Gov. Benigno R. Fitial told members of the House leadership yesterday that he will soon address the impeachment allegations against him, including those in connection with the 25-year power purchase agreement, even as his administration describes as “frivolous” the impeachment resolution that the House minority bloc will formally introduce today.
Fitial met with at least eight House leadership members over lunch yesterday, but the meeting was mostly on economic development plans, including making the CNMI a regional airline hub.
Lawmakers interviewed after the meeting said the governor didn't ask them to reject the impeachment resolution.
House Speaker Eli Cabrera (R-Saipan), Rep. Edmund Villagomez (Cov-Saipan), and other lawmakers said the governor told them he will address the articles of impeachment in the coming days.
Press secretary Angel Demapan separately confirmed this.
“Yes, the governor will be addressing the allegations for impeachment, including the power purchase agreement in the coming days,” Demapan told Saipan Tribune yesterday.
The administration is not saying yet how the governor will do so: by holding a news conference, delivering a state of the Commonwealth address, or through a televised or written statement.
Cabrera reiterated that he will be forming a special committee on impeachment once the resolution is formally introduced. The House will hold a session at 2pm today.
Demapan said the Fitial administration “certainly” welcomes the formation of such a special committee.
“The next best thing to do after introduction of a frivolous resolution is to convene a committee to look for any merits to the allegations. The governor, like any other person, deserves a fair and impartial proceeding,” Demapan said.
He added: “It is good to know that this early, some House members are already questioning the integrity of the impeachment process if a representative and the Senate are parties in an ongoing litigation on a matter that is also listed as one of the articles of impeachment.”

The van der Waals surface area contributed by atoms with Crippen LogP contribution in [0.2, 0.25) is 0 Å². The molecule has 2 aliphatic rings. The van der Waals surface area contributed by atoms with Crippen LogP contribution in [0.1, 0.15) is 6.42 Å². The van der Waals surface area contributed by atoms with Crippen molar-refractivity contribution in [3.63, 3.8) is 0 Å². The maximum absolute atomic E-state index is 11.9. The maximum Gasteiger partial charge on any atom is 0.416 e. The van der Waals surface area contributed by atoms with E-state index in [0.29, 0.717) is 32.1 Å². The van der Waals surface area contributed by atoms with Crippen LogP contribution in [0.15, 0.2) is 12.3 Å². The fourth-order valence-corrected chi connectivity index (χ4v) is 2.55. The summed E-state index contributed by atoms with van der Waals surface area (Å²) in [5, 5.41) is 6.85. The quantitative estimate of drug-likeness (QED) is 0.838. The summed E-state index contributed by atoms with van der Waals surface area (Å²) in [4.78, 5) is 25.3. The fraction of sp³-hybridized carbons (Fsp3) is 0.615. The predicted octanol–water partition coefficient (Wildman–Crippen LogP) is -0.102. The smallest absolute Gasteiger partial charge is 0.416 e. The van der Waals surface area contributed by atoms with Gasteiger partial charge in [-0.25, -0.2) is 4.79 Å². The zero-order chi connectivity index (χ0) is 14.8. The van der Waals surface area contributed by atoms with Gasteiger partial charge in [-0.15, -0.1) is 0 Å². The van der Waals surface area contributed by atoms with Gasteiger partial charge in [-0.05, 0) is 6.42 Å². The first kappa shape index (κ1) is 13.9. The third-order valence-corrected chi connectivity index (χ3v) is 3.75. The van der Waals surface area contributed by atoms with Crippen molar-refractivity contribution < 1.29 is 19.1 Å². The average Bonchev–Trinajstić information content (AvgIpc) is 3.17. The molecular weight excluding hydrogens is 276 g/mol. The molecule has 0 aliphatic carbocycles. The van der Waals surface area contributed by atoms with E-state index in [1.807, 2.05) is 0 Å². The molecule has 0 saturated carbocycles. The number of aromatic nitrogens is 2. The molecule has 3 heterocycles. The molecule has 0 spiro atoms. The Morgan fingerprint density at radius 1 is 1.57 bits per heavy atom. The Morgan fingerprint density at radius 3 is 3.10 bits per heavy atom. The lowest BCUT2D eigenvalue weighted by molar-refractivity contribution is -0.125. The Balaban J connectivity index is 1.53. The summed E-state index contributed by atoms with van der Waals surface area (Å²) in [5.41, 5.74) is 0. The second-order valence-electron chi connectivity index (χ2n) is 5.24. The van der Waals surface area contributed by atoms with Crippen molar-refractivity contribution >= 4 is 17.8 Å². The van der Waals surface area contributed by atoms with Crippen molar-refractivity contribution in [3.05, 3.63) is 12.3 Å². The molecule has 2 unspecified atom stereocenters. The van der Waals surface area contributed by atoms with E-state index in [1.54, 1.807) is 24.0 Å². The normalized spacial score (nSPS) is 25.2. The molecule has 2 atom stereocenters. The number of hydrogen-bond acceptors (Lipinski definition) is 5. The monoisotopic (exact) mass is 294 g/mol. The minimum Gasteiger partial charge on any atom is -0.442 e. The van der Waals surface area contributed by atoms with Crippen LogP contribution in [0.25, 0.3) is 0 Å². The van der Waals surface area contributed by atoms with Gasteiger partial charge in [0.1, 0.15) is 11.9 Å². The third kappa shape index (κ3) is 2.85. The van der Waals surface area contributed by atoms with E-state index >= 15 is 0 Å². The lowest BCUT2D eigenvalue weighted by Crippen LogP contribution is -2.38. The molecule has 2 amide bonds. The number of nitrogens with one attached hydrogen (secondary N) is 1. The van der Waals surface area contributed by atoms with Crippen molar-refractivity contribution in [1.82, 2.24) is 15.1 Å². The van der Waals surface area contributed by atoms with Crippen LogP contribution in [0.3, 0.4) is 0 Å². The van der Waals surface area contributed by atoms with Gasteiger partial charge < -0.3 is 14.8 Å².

“It is quite obvious that these members will not be able to act in a fair and impartial manner as they have already conflicted their positions by participating in the ongoing litigation,” the press secretary added.
He was referring to the previous statements of Reps. Fred Deleon Guerrero (Ind-Saipan) and Sylvester Iguel (Cov-Saipan), both still undecided on their vote on the impeachment resolution.
Last week, the administration described the allegations as not rising to the level of impeachment proceedings.
'No backing off'
House minority leader Joe Deleon Guerrero (R-Saipan), one of the seven who co-authored the impeachment resolution, separately said that today will be “historic,” given that it will be the first time in CNMI history that a resolution impeaching a governor will be formally introduced in a House session.
He said whether they have the numbers or not is not up to him alone.
“We don't have intention of backing off,” he said in an interview at his office yesterday.
The impeachment resolution lists 16 articles of impeachment for felony, corruption and neglect of duty, including those in connection with the release of a federal inmate to massage the governor in January 2010, a sole-source ARRA management contract, non-appointment of a Supreme Court justice, non-remittance of full employer contribution to the now cash-strapped NMI Retirement Fund, not firing his former attorney general, and a no-bid power purchase agreement that has a guaranteed price of $190.8 million.
At least 14 “yes” votes are needed in the 20-member House to impeach the governor, and at least six “yes” votes in the nine-member Senate to convict the governor.
So far, only eight House members have gone on the record to say they will vote “yes” to the impeachment resolution, seven of them co-authors of the resolution.
The House speaker, Villagomez, other lawmakers and the press secretary separately said the governor's meeting with the House leadership centered on improving the CNMI economy.
“He wants to entice airlines to make the CNMI their base. The governor is considering, for example, including airlines in a qualifying certificate program,” said Villagomez, chairman of the House Committee on Commerce and Tourism.
Cabrera said the House leadership supports the administration's focus on economic development.
Demapan said the governor “would like to see the CNMI serve as a regional airline hub.”
“Achieving such would both stimulate our economy and create new jobs for our residents. However, to achieve this vision, the governor would like to work with the Legislature to come up with innovative ways, such as the qualifying certificate program, to provide attractive incentives to commercial airlines. The bottom line here is to create new jobs, get more people to work, and reduce dependency on government handouts,” he said.
Fitial returned to the CNMI yesterday, after three weeks of official and personal trips to Hawaii, American Samoa, Florida, and Boise, Idaho.
He was off-island when news of the secretive power purchase agreement with Saipan Development LLC broke, and when the House minority bloc pre-filed a resolution to impeach him.
The Superior Court also issued a preliminary injunction that prohibits Fitial and co-defendants from pursuing the power purchase agreement, with Rep. Janet Maratita (Ind-Saipan), Rep. Ray Yumul (R-Saipan), and the Senate as plaintiffs.